Failure of Barings’ creditors to reach a majority agreement could undo the settlement deal reached between its liquidators and Coopers & Lybrand, the collapsed bank’s main auditor, it emerged this week.
The last-ditch out-of-court deal brokered by lawyers last week for liquidators at KPMG and Coopers, now PricewaterhouseCoopers, must overcome several potential obstacles before it is finalised.
Richard Heis, liquidator at KPMG, told Accountancy Age this week: ‘There are two hurdles. Every class of creditor, secured or subordinate, needs to agree the scheme.’
For the deal to go ahead 75% of creditors with the biggest stake, and 50% of the number of creditors must give their agreement.
If either 1986 noteholders or holders of the perpetual notes, both major groups of creditors, are unhappy with the deal and succeed in getting the other smaller groups of creditors on side the deal could be thrown out.
The value of the latest proposed deal has not yet been disclosed.
It is understood the last deal brokered in June failed due to demands by the 1986 noteholders – in this case, vulture funds – for a higher settlement figure.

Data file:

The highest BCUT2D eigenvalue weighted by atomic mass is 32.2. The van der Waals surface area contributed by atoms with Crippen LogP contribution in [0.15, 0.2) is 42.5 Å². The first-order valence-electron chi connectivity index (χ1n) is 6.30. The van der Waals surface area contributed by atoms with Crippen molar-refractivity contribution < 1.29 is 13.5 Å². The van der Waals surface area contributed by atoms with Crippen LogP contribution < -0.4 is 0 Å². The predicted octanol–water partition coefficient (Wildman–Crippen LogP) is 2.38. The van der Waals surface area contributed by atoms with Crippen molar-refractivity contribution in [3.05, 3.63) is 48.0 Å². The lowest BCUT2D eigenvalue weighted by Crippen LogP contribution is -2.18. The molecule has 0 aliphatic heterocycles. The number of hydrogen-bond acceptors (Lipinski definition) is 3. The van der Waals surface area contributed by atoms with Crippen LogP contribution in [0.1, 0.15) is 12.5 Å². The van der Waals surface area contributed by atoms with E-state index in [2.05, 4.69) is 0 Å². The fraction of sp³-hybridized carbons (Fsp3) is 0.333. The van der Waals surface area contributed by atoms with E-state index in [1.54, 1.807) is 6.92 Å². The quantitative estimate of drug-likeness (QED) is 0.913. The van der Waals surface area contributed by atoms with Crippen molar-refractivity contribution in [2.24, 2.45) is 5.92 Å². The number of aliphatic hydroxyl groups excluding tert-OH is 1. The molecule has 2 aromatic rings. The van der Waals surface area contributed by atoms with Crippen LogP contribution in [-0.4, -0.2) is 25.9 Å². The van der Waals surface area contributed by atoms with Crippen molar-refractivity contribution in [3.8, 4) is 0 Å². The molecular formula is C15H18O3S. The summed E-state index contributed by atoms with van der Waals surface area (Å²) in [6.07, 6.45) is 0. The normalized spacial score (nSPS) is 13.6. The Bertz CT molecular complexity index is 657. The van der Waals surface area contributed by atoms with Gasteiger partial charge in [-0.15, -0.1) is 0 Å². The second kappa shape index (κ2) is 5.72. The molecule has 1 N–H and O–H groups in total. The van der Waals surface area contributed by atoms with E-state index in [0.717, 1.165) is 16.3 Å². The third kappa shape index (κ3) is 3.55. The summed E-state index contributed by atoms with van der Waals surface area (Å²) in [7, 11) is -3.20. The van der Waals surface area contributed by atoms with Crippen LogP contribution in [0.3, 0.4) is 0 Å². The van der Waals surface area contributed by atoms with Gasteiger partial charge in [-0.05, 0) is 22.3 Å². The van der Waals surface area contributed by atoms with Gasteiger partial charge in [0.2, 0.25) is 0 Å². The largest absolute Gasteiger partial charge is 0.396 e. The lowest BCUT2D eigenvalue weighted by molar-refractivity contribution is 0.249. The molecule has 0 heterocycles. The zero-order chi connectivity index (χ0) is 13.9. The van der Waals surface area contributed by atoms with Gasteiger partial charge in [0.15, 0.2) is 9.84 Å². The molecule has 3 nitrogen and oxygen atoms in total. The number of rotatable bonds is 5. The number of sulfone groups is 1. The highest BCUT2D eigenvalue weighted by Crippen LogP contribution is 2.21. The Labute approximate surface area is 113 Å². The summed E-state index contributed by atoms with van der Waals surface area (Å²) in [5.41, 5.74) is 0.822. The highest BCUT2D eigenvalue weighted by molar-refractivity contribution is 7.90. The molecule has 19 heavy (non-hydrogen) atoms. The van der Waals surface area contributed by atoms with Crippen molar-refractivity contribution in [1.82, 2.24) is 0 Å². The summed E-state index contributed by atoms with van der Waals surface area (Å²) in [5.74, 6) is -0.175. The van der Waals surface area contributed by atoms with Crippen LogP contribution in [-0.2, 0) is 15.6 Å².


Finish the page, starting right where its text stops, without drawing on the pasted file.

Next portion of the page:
Another key issue is when the case against Deloitte & Touche, co-auditor of Barings’ Singapore subsidiary, would begin.
The case against Deloittes will not be able to begin until the settlement deal is sanctioned by the High Court, and that could take up to eight weeks. This also means that the case would not continue until early next year.
Another possible hurdle is whether the creditors wish to continue funding a case which has already exceeded #100m in legal fees.
More details will emerge following a case management conference due to start on Monday, 22 October.
Analysis – Battle of Barings rages on www.accountancyage.com/ Practice/1125622.
The second largest improvement in ‘significant’ levels of financial distress since the EU Referendum was in professional services, found research from Begbies Traynor
Two new audit partners have been appointed at the firm BDO in its audit practice following continued growth and investment
Investment in people, tech and businesses impacts on EY's profit per partner figure
If businesses do not take cyber security seriously in their business planning regulators may do it for them, the ICAEW has warned